There are a number of common ways to structure books that tell the story of one particular country. An author might choose to do so geographically, moving from region to region, or chronologically. Journalist Declan Walsh has taken a more unusual route by loosely focusing each chapter of his book about Pakistan on one of the country’s key figures, from the most famous: founding father Muhammad Ali Jinnah and former prime minister Benazir Bhutto; to the less well-known businessmen, human rights leaders, warlords and religious figures who have nevertheless played a huge part in shaping the country. In doing so he tells, in a particularly character-driven way, the story of an undeniably fractious, corrupt and sometimes brutal land, a place that has never been able to live up to the promises of its creation. ‘In my darker moments it seemed that the only thing holding it all together was blind faith. “Insha Allah it will happen,” people said, all the time,’ writes Walsh. If God wills it.
As a journalist for the Guardian and The New York Times, Walsh covered Pakistan for more than a decade until he was expelled by the authorities in 2013 for ‘undesirable activities’. (The book starts and ends with this expulsion, leaving the reader guessing in the way of a good thriller). The Nine Lives of Pakistan therefore focuses most on the period during which Walsh was present in the country, although it also dips into history and briefly touches on events since that time.
I have come to hugely enjoy books written by foreign correspondents. Journalists tell good stories and they make good guides, determined as they are to worm their way into the centre of the action and unafraid to ask some of the more tender questions. Walsh is no different. In chapter two he witnesses the 2007 siege of the Red Mosque in Islamabad – a deadly confrontation between a group of jihadis and the government of Pakistan, during which Walsh watched the military pummel the mosque with rockets and bullets from a nearby Holiday Inn. The event actually marked the end of that particular story as far as Walsh was concerned. He had already become well acquainted with the jihadi leader at the centre of the incident – the cleric Abdul Rashid Ghazi – sharing tea with him just four months before the siege. ‘Jihadi puffery aside – I rather liked Ghazi,’ writes Walsh – a rather brave admission, given the circumstances.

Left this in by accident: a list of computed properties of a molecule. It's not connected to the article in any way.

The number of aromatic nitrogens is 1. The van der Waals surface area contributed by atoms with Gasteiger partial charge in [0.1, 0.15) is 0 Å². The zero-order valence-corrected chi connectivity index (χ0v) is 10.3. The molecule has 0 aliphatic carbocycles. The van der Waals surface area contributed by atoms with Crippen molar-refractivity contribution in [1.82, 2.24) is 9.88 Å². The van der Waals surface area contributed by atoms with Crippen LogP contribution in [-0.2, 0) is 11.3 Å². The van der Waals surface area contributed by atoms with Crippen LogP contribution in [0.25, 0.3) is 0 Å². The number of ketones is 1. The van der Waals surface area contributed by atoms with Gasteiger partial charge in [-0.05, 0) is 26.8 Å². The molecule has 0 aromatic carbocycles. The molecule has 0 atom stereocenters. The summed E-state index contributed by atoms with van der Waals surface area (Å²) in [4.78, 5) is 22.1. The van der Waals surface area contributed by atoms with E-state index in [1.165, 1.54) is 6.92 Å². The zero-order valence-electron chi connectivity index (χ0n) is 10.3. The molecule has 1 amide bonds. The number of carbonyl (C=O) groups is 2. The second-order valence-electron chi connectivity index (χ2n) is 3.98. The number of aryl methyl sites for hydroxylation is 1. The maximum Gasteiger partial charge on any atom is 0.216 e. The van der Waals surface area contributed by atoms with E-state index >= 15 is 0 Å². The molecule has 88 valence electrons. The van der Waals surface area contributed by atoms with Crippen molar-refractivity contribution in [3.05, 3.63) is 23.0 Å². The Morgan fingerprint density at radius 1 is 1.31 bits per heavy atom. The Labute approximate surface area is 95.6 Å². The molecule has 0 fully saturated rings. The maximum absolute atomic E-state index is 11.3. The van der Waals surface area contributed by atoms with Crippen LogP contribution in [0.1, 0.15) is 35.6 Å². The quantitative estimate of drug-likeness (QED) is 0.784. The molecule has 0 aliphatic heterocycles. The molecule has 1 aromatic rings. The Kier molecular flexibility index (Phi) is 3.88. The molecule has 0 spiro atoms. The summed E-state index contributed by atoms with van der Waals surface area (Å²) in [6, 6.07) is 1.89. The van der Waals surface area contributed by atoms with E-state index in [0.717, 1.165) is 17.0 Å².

Ghazi is not the only controversial figure Walsh got to know well. He recalls time spent with Anwar Kamal Khan, the Pashtun politician known for his flamboyant nature and his fight against the Taliban. He travelled with Khan to Lakki Marwat, an impoverished district within the somewhat lawless land to the northwest of Pakistan known as the ‘frontier’. Walsh watched Khan – a chieftain of one of the Marwat tribes – settle blood disputes and mete out a dubious form of justice (it could cost a family US$1,000 to settle a murder dispute. The alternative would be to give a daughter in marriage to an opponent).
Walsh also spent time with veteran spy Colonel Imman, later killed by the Taliban; the spectacularly brave and outspoken human rights leader Asma Jhangir; and, in Balochistan – Pakistan’s largest but most sparsely populated region – the poetry-loving tribal leader Akbar Bugti, a man determinedly holding on to the Baloch insurgency, which has existed in some form or other ever since the country was founded. While some journalists who make the leap from newspapers to books maintain the objective distance they have been trained to treasure, Walsh shares his opinion of those he meets, making this a more intimate portrait of both the author and the famous figures in question.
Of course, it was all this poking around that finally did for Walsh – by 2013 the government could no longer tolerate his presence in the country. It’s a great shame, because Walsh’s account of Pakistan is particularly engaging and far-reaching. On finishing the book, I was desperate to know the rest of the story and see it brought up to date. Many, if not most of the people Walsh got to know so well are now dead – this is largely the story of people long gone.
Nevertheless, the legacy of Walsh’s nine lives lives on. He was present in Pakistan at a particularly formative time, one that saw the rise of militant Islam and the growth of the Pakistan Taliban. It was a decade that sowed the seeds for many of the problems still faced by the country. As a means to understanding those problems, The Nine Lives of Pakistan is a fascinating guide.